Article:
Daily postcards from Kourou: 23-30 January 2002
30 January 2002
Two electrical functional tests of the service module, one with the main circuits, the other with the redundant circuits, were carried out, successfully. The telecommand and telemetry were passed through the same antennas as the ones which will be used in orbit and thus did not pass through umbilical cables. These tests also included health checks of the attitude control detectors and of the safe-mode heaters. A complete inspection of the satellite to confirm it is clean was performed. The clean tent around SCIAMACHY was removed. We are definitely coming close to the launch! Everything is nominal so far.
The second and third (and last) SCAPE training sessions also took place today. SCAPE are the sort of space-suits which will be used by the members of the fuelling team to protect themselves from Hydrazine. These training sessions reproduce, as much as possible, the real conditions of fuelling: air breathed through umbilicals, long duration, real operations. The first training session had shown that there was not enough space between the fuelling equipment and the walls of the clean room to be able to move comfortably with these cumbersome (sort of) space-suits. All the equipment was moved towards the centre of the room.
Best regards et meilleures salutations,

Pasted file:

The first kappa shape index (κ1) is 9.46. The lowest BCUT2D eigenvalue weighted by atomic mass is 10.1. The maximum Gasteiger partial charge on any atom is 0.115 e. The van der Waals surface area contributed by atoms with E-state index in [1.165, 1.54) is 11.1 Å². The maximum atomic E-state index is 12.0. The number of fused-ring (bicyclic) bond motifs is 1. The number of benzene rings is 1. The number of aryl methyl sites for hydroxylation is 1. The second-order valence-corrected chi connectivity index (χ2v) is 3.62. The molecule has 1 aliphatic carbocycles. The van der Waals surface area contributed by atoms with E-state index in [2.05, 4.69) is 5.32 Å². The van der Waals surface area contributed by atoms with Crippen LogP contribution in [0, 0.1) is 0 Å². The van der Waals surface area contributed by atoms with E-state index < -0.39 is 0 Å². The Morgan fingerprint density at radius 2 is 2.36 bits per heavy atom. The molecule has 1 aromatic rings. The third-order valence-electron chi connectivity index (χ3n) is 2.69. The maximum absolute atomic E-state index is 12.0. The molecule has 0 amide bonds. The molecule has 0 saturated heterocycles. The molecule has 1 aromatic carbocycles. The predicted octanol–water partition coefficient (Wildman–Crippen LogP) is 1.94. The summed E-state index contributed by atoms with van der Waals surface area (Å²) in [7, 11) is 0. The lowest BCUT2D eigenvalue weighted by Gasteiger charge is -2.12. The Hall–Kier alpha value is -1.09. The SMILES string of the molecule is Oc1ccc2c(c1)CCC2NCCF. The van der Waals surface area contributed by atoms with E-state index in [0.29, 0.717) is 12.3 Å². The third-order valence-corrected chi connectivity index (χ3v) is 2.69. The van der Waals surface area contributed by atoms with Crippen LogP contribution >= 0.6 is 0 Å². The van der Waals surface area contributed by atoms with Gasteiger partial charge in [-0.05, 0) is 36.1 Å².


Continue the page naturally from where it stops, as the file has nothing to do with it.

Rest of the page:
29 January 2002
As I wrote yesterday, there is a large choice of Clios available on the carpark, with keys in the ignition and ready to go, because of the danger of the presence of hydrazine. And, indeed, it happened : Adrie took my car and found that there was something strange in the seat adjustment, the smell (?) and the mileage counter. 660 AMP is my car, thank you to leave it where it is!
Another very busy day: The deployment mechanism of the communication antenna with Artemis was armed for flight. This consisted mainly in tightening the four big springs and putting back in place the two rods which connect the springs with the shaft. The large mirror of GOMOS and its pointing mechanism were released then stowed again, for the last time before flight. It a regular maintenance activity which had already been done in October 2001. A SCIAMACHY reduced functional test was performed. Actually the test was quite complete. It went up to run a complete simulation of observation, without anything to observe, of course. The two internal mechanisms and the internal lamp used for the calibration of the detectors were activated. GOMOS and SCIAMACHY are two instruments which measure, by two different methods, the quantity of greenhouse gases in the atmosphere. Everything was nominal.
Area of French Guyana
French Guyana has an area of 84000 km2 as opposed to what all the books say: 91000 km2. The error came with a map drawn in 1926 and which located the source of Oyapock 70 km too far towards the south. Oyapock, a 470 km long river, constitutes the south-eastern border of French Guyana. In 1960, the IGN maps corrected the error. However, the new figure of 84000 km2 has difficulty to find its path in the minds.
28 January 2002
Launch in one month!